Welcome to Evesplaining, politics writer Eve Peyser's column about why everyone else is wrong and she's right.
Joe Walsh, the conservative talk-show host and former congressman who notably refused to pay his ex-wife child support for their three children because he "had no money," is notorious in certain circles for his controversial tweets. Hall of famers include, "This country is at war with itself. Choose your side and choose it now. Grab your musket and get ready," which he wrote after House Republicans were shot during a baseball practice, and, "Bernie says health care is a right. Why stop there? Don't I also have a right to a job? A right to a meal? A right to housing? Am I right?" (Actually, you are?)
Hidden within his madness comes the occasional nugget of wisdom, which happened Wednesday when Walsh mused, "All politicians lie. Obama lied. Hillary lied. Trump's at least open & honest about his lying."
On face value, Walsh's tweet sounds absurd and was roasted accordingly. "This is some of the saddest shit I've read all week," wrote one Twitter user in a reply that racked up more than 11,000 likes; a chorus of others jumped to point out Walsh's obvious contradiction and to remind everyone that Trump's lies are still bad.
But Walsh, perhaps inadvertently, illuminated an important truth behind Trump's popularity: The president's inconceivably loyal base forgives him for his obvious and frequent lies because they have a distinctly different tenor than the average politician's fibs.
Trump is a liar, but since he doesn't have a filter, he manages to lie authentically. His lies are not polished and cunningly crafted, nor are they a regurgitation of his communications team's spin; they are impulsive, more often than not, self-sabotaging, and most important, genuine. He plays dirty. He has no shame. He approaches his deception casually—as if it's simply part of the politics game.
Whether it be repeatedly asserting that he would have won the popular vote if hadn't been for all those undocumented immigrants risking everything to cast their ballot for Hillary Clinton, insisting his inauguration crowd was bigger than Barack Obama's despite the evidence against it, or his constantly changing explanation for why he unceremoniously fired FBI director James Comey, Trump spins falsehoods without discernible long-term calculation. He lies like a middle school boy telling his friends he's totally kissed a girl before, it just happened at summer camp, or a gassy man in a crowded elevator doing his darnedest to pin the stench on the woman standing next to him, or an unfaithful husband explaining to his wife that the reason he's incessantly texting his 21-year-old intern because he's mentoring her.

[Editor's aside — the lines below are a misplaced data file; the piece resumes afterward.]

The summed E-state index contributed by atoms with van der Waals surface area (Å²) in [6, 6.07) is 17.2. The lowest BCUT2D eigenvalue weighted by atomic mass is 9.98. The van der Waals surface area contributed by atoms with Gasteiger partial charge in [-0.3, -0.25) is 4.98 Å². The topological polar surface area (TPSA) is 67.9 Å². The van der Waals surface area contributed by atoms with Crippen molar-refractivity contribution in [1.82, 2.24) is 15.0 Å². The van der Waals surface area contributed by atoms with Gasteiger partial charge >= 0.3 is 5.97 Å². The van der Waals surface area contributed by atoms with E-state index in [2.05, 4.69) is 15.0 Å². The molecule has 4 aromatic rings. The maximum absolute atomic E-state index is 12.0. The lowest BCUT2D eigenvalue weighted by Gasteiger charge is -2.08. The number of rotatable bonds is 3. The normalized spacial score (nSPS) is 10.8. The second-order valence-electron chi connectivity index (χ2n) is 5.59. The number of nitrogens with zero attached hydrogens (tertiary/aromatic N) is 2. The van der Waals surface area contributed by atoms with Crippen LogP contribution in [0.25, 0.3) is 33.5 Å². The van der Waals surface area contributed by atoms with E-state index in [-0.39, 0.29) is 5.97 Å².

Walsh's assertion that "all politicians lie" is perhaps an oversimplification, but one that a lot of people would agree with. But Hillary Clinton's deceptions, for instance, are much harder to notice without looking up her past misdeeds on Politifact.
As Virginia Heffernan noted in Politico in may, "In a town of snakes and double-agents, the president's extreme emotional transparency would be admirable, a sign of vulnerability, sincerity, guilelessness—that is, if it weren't so self-incriminating."
Regardless of whether what he says is factual, he manages to honestly convey his emotional state—and sometimes, tap into the feelings and fears of his audience. His authentic and often exasperated expression of raw emotion makes him seem familiar, a real human being. And that's the one thing that's impossible to fake.
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